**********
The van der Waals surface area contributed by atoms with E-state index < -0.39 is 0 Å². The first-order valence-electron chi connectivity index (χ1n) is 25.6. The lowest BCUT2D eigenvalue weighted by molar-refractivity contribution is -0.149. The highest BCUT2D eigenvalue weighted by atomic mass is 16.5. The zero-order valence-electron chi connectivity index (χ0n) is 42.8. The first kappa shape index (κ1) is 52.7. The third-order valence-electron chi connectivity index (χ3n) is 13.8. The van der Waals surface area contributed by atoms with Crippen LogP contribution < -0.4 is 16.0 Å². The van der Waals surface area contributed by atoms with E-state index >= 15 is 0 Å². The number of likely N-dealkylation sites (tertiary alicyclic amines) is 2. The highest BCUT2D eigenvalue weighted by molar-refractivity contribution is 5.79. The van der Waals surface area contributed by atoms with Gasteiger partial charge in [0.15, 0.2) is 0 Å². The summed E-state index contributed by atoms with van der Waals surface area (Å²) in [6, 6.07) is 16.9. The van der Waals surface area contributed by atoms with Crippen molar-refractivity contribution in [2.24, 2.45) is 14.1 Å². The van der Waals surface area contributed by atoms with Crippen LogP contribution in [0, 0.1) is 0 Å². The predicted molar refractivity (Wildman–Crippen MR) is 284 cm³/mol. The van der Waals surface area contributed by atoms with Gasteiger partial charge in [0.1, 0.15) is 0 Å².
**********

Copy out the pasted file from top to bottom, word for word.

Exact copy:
The van der Waals surface area contributed by atoms with E-state index < -0.39 is 0 Å². The first-order valence-electron chi connectivity index (χ1n) is 25.6. The lowest BCUT2D eigenvalue weighted by molar-refractivity contribution is -0.149. The highest BCUT2D eigenvalue weighted by atomic mass is 16.5. The zero-order valence-electron chi connectivity index (χ0n) is 42.8. The first kappa shape index (κ1) is 52.7. The third-order valence-electron chi connectivity index (χ3n) is 13.8. The van der Waals surface area contributed by atoms with Crippen LogP contribution < -0.4 is 16.0 Å². The van der Waals surface area contributed by atoms with E-state index >= 15 is 0 Å². The number of likely N-dealkylation sites (tertiary alicyclic amines) is 2. The highest BCUT2D eigenvalue weighted by molar-refractivity contribution is 5.79. The van der Waals surface area contributed by atoms with Gasteiger partial charge in [0.15, 0.2) is 0 Å². The summed E-state index contributed by atoms with van der Waals surface area (Å²) in [6, 6.07) is 16.9. The van der Waals surface area contributed by atoms with Crippen molar-refractivity contribution in [2.24, 2.45) is 14.1 Å². The van der Waals surface area contributed by atoms with Crippen LogP contribution in [0, 0.1) is 0 Å². The predicted molar refractivity (Wildman–Crippen MR) is 284 cm³/mol. The van der Waals surface area contributed by atoms with Gasteiger partial charge in [0.1, 0.15) is 0 Å².